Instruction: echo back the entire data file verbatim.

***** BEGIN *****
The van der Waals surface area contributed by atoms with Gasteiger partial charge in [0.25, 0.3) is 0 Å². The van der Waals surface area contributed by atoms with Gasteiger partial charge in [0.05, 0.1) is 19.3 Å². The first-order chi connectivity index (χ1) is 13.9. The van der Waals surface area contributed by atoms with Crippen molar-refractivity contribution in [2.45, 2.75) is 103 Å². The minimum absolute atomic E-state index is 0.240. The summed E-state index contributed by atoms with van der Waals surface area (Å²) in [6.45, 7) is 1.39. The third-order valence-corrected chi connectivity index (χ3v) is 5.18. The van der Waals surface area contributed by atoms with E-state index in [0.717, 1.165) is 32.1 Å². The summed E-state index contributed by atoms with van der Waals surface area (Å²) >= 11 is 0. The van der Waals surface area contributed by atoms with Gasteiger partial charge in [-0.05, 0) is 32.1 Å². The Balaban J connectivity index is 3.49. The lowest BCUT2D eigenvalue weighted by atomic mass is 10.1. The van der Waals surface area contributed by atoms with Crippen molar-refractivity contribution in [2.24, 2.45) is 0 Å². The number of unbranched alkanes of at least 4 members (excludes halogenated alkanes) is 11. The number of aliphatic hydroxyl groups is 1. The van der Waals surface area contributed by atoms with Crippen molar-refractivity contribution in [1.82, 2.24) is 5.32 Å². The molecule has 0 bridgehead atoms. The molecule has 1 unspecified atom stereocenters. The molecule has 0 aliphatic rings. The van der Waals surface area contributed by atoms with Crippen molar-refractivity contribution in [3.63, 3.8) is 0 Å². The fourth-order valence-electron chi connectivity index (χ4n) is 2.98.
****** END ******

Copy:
The van der Waals surface area contributed by atoms with Gasteiger partial charge in [0.25, 0.3) is 0 Å². The van der Waals surface area contributed by atoms with Gasteiger partial charge in [0.05, 0.1) is 19.3 Å². The first-order chi connectivity index (χ1) is 13.9. The van der Waals surface area contributed by atoms with Crippen molar-refractivity contribution in [2.45, 2.75) is 103 Å². The minimum absolute atomic E-state index is 0.240. The summed E-state index contributed by atoms with van der Waals surface area (Å²) in [6.45, 7) is 1.39. The third-order valence-corrected chi connectivity index (χ3v) is 5.18. The van der Waals surface area contributed by atoms with E-state index in [0.717, 1.165) is 32.1 Å². The summed E-state index contributed by atoms with van der Waals surface area (Å²) >= 11 is 0. The van der Waals surface area contributed by atoms with Gasteiger partial charge in [-0.05, 0) is 32.1 Å². The Balaban J connectivity index is 3.49. The lowest BCUT2D eigenvalue weighted by atomic mass is 10.1. The van der Waals surface area contributed by atoms with Crippen molar-refractivity contribution in [2.24, 2.45) is 0 Å². The number of unbranched alkanes of at least 4 members (excludes halogenated alkanes) is 11. The number of aliphatic hydroxyl groups is 1. The van der Waals surface area contributed by atoms with Crippen molar-refractivity contribution in [1.82, 2.24) is 5.32 Å². The molecule has 0 bridgehead atoms. The molecule has 1 unspecified atom stereocenters. The molecule has 0 aliphatic rings. The van der Waals surface area contributed by atoms with Crippen molar-refractivity contribution in [3.63, 3.8) is 0 Å². The fourth-order valence-electron chi connectivity index (χ4n) is 2.98.